Submission + - Would redundancy and really long TTL have countered a lot of DDOS effects? ( 1

marmot7 writes: My primary takeaways from this article was that it's important to have redundancy (additional NS's) and that it's important to have a very long TTL when you're not actively updating something. Would the measures in this article have at least limited the damage of these attacks? The long TTL change alone would have made the cache likely covered the entire attack, right?

Comment Re:If the point was ... (Score 4, Insightful) 326

There's no proof that it has anything to do with Wikileaks, but in a world of IoT devices with no thought toward security, anyone who cares to do so can mount DDOS with the power of a national entity.

What's the point of doing what Assange and Wikileaks have been doing without any moral position? He isn't helping his own case.

Comment Re:Legal? (Score 2) 279

No, of course it is not legal to set a trap to intentionally hurt someone, even if you expect that the trap could only be activated by the person committing property theft or vandalism. Otherwise, you'd see shotguns built into burglar alarms.

Fire alarm stations sometimes shoot a blue dye which is difficult to remove or one which only shows under UV. Never stand in front of one when pulling the lever! But they are not supposed to hurt you.

And of course these booby traps generally are not as reliable as the so-called "inventor" thinks and tend to hurt the innocent.

Submission + - Spare the Screen Time, Spoil the Child?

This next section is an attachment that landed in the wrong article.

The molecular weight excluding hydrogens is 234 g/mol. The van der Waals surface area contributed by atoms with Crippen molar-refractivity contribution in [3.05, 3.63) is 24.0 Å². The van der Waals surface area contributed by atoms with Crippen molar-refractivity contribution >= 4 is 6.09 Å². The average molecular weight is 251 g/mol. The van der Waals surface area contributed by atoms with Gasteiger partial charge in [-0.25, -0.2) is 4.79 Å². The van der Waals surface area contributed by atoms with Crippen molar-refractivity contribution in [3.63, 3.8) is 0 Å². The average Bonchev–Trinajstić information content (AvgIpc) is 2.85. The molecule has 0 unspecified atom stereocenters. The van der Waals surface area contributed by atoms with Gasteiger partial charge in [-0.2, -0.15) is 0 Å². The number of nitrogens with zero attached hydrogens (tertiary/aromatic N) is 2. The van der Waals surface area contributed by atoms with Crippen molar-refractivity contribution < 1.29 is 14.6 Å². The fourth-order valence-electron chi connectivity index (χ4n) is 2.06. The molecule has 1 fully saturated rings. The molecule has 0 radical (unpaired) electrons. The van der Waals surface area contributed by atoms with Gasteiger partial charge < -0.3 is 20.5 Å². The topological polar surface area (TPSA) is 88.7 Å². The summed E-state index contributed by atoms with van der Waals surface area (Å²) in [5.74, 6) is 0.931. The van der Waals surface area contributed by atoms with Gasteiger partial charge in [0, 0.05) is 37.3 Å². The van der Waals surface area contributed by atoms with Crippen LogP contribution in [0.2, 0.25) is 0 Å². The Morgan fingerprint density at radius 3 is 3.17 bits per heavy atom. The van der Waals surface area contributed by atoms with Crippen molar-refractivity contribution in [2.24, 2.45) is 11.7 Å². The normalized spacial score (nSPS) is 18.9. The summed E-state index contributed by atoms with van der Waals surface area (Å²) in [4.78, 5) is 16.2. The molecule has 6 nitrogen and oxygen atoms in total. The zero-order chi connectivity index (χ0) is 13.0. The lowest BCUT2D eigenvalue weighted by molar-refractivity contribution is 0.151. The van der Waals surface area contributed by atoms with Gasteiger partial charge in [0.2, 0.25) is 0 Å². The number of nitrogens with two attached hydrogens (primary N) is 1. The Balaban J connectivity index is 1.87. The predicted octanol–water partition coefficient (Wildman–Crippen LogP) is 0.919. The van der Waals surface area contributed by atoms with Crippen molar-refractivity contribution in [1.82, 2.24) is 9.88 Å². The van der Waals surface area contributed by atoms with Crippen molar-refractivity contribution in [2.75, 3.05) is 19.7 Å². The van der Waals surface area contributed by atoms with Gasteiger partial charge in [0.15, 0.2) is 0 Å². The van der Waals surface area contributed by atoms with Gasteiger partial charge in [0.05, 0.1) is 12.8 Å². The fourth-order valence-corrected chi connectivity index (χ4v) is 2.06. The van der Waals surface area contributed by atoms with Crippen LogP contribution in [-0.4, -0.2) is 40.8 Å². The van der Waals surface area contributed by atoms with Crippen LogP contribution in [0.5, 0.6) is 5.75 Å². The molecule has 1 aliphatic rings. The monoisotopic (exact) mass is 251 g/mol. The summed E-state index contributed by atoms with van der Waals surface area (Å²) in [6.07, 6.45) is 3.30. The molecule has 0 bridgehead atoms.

theodp writes: For years, the conventional wisdom has been that too much screen time is bad for kids. Indeed, the Obamas famously limited their 11- and 14-year-old daughters' use of technology to weekends, and banned watching TV on weekdays. But now, Engadget reports, new guidelines issued by the American Academy of Pediatrics studies suggest we were wrong about limiting children's screen time. So, with new Google-Gallup research suggesting that students deprived of daily use of a computer at home are placed at a disadvantage when it comes to learning CS, could it be that the President's well-intentioned screen time limits contributed to his daughters' failure to take to coding in the way he'd like? Might he have been better off to emulate the Onion's 'Craig Georges' ("I've never once considered monitoring my child’s screen time. I guess I’m a better parent than I realized.")?

Comment Re:Walmart also uses direct solar (Score 1) 57

Sorry for posting anon, but having difficulties logging in right now. Also, full disclosure, I'm a property technician for Target.

There's also a big difference in how Target and Walmart design their stores. There are a few stores Target has that uses direct lighting in, one in the greater metro Detroit area. For the most part though it isn't as feasible with how they have their drop ceilings set up. Walmart uses a more industrial design with a high, exposed girder system and full runs of florescents across the entire building. Target on the other hand uses a drop ceiling with an average height of 14ft and a floor with a high gloss finish to maximize the uses of it's grid pattern lighting solutions. Any type of direct lighting would be difficult to add into the brand image Target has for it's stores.